Wells Fargo Bucks Muni-Market Herd With Push Into Local Bonds

(Bloomberg) -- Since Detroit collapsed into bankruptcy five years ago, some investors have favored municipal bonds secured by specific taxes and revenue, wagering they’ll fare better than debt backed by only a promise to repay should a local government run into financial distress.

But, lately, Wells Fargo Asset Management’s Lyle Fitterer isn’t among them.

Fitterer, who oversees $39 billion in municipal debt, said his firm has expanded its allocation to general-obligation bonds and bought those issued by localities in Michigan, Illinois, and Pennsylvania -- states where some governments have struggled with fiscal strains even amid the second-longest economic expansion on record.

"Because people have been avoiding a lot of local general-obligation bonds, we’ve found opportunities there," Fitterer said.

Fitterer said doing extensive research on factors like a town’s cash reserves, debt levels, taxes and demographic trends can help locate the most resilient bonds. He also considers how much revenue is derived locally, as opposed to from state revenue-sharing.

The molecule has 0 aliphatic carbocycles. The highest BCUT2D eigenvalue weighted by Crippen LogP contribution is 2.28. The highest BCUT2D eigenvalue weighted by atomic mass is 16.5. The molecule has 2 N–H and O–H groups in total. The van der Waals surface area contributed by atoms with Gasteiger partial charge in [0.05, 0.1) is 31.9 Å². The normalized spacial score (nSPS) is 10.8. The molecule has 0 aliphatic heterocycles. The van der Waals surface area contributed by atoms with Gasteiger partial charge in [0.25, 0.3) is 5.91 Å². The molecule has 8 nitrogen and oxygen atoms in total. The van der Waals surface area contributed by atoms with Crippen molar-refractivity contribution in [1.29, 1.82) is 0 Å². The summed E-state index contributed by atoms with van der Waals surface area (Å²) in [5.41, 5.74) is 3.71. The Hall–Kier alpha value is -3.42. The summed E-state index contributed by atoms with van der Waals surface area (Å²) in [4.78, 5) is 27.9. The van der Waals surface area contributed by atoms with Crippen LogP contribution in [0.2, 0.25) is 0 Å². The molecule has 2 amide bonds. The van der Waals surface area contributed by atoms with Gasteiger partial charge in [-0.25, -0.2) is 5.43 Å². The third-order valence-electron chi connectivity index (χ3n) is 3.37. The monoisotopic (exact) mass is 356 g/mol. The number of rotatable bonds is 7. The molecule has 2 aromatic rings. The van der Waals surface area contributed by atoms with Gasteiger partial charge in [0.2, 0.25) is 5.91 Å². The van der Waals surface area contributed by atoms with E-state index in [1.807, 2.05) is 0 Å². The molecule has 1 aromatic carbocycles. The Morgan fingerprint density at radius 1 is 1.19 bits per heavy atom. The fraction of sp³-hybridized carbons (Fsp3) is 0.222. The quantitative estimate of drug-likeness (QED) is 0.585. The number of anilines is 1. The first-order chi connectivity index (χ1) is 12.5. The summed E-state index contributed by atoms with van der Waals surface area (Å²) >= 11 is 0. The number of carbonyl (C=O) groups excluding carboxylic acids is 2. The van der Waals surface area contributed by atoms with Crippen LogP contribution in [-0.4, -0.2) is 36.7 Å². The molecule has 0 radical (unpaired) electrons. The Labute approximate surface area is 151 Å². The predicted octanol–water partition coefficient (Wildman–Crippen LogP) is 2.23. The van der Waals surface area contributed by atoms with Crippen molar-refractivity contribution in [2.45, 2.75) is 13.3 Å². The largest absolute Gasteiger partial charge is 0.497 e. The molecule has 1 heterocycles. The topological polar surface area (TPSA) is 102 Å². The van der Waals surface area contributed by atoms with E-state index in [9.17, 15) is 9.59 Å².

One bet that has paid off is Southfield, Michigan, a Detroit suburb that Fitterer said has performed well. The city sold 10-year bonds in 2015 at a 2.72 percent yield, or about 73 basis points above the benchmark at the time, according to data compiled by Bloomberg. In June, it sold securities with a similar maturity for a 2.99 percent yield, about 50 basis points more than top-rated debt.

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